President Robert Mugabe took a sharp dig at his estranged governing partner Prime Minister Morgan Tsvangirai on Saturday, but said they were still allies in Zimbabwe’s troubled coalition.
Speaking Saturday at the state funeral of a former guerrilla leader who fought for independence from Britain in 1980, Mugabe, speaking of Tsvangirai’s temporary withdrawal from the Cabinet, said: ”Even if some person is not mentally stable he is still your partner.
”We bound ourselves to work together even though we had disparate positions. We will continue talking, no matter what,” Mugabe told mourners at the Heroes Acre cemetery west of the capital as Mischek Chando was buried. The 85-year-old leader wore his trademark tailored suit and dark sunglasses for the occasion.
Mugabe said his Zanu-PF party and Tsvangirai’s Movement for Democratic Change had taken ”positive steps” despite having faced difficulties.
”There can be disagreement but that’s ours to handle,” he said.
”We are glad we are talking about it.
”On an odd day, one party decides it should not be fully in the process. It has one leg in, and one leg out and you begin to wonder if you are with people who know what agreement means,” Mugabe added. He spoke mostly in Shona, and in the fiery terms typical of such occasions.
Tsvangirai said it was Mugabe, in power since independence and seen as increasingly autocratic, who has failed to live up to their power-sharing agreement. He withdrew from Cabinet on October 16, accusing Mugabe of trampling on human rights, and said he would only return when confidence in the unity government was restored.
On Friday, foreign ministers from Mozambique, Swaziland and Zambia — members of the Southern African Development Community that pushed Mugabe and Tsvangirai to share power — met separately with the two to try to heal the split in the government. After the meetings, they said they would recommend to their heads of state that a summit be convened, a move for which Tsvangirai has pushed.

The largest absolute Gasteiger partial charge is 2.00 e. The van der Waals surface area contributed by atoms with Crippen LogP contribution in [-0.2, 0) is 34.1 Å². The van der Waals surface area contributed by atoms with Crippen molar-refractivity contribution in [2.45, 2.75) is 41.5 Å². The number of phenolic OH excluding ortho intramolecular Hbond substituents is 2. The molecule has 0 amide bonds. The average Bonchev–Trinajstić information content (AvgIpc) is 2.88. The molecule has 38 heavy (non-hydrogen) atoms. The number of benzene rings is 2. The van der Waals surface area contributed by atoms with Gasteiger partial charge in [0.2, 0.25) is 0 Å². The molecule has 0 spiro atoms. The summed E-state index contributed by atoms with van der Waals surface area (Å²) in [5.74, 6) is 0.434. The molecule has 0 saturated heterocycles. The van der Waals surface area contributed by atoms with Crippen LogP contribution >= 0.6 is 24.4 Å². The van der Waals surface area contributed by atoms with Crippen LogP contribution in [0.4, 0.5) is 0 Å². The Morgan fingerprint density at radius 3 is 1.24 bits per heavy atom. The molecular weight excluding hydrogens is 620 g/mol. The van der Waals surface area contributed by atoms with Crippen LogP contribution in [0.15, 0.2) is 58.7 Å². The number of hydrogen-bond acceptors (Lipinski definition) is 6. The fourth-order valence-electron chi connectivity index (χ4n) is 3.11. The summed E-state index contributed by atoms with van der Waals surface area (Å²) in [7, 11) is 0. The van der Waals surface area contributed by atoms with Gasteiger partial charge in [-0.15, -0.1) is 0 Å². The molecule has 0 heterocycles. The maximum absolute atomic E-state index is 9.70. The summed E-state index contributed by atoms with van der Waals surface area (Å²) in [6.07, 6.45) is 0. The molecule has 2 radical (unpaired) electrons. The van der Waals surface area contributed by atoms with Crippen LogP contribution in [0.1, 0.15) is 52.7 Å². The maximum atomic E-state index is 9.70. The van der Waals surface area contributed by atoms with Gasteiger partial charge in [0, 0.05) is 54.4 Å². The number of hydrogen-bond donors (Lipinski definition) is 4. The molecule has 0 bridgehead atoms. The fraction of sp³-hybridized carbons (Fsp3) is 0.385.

They did not say where or when.
At a meeting in Berlin on Monday, key international donors urged Zimbabwe’s factions to end the current crisis and echoed some of the concerns raised by Tsvangirai. The donors said Zimbabwe had made progress since the unity government was formed in February, but political and humanitarian problems not only undermined its ability ”to deliver the change which ordinary Zimbabweans expect, but also deters much-needed foreign investment and hampers Zimbabwe’s capacity to fully re-engage with the international community.”
The Berlin meeting was attended by representatives of 17 industrialised nations and of the European Union, the International Monetary Fund, the World Bank, the African Development Bank and the United Nations.
Mugabe’s party accuses Tsvangirai of not doing enough to persuade Western nations to lift travel and financial sanctions targeting Mugabe loyalists and their business associates.
Tsvangirai has said the burden is on Zanu-PF to reform if it wants to end Zimbabwe’s isolation.
”The countries of Europe and America want to dictate which way our politics should go and they talk about regime change,” Mugabe said on Saturday. ”They want us to go down on our knees and beg. One day we should think about fighting them in the international courts.”
Banners held by Zanu-PF members at the funeral criticised Tsvangirai. ”Don’t disengage. Do condemn sanctions,” said one.
Tsvangirai’s party has reported a recent surge in political violence, allegations that Mugabe’s party denies. And the barring on Thursday of United Nations torture investigator Manfred Nowak raised further questions about how much power Tsvangirai can wield in the face of fierce opposition from some in Zanu-PF. Tsvangirai had invited Nowak, but the UN envoy was stopped at the airport.
Zimbabwe’s Foreign Minister Simbarashe Mumbengegwi, a Zanu-PF leader, called Nowak’s attempted visit ”a provocation of the highest order”. – Sapa-AP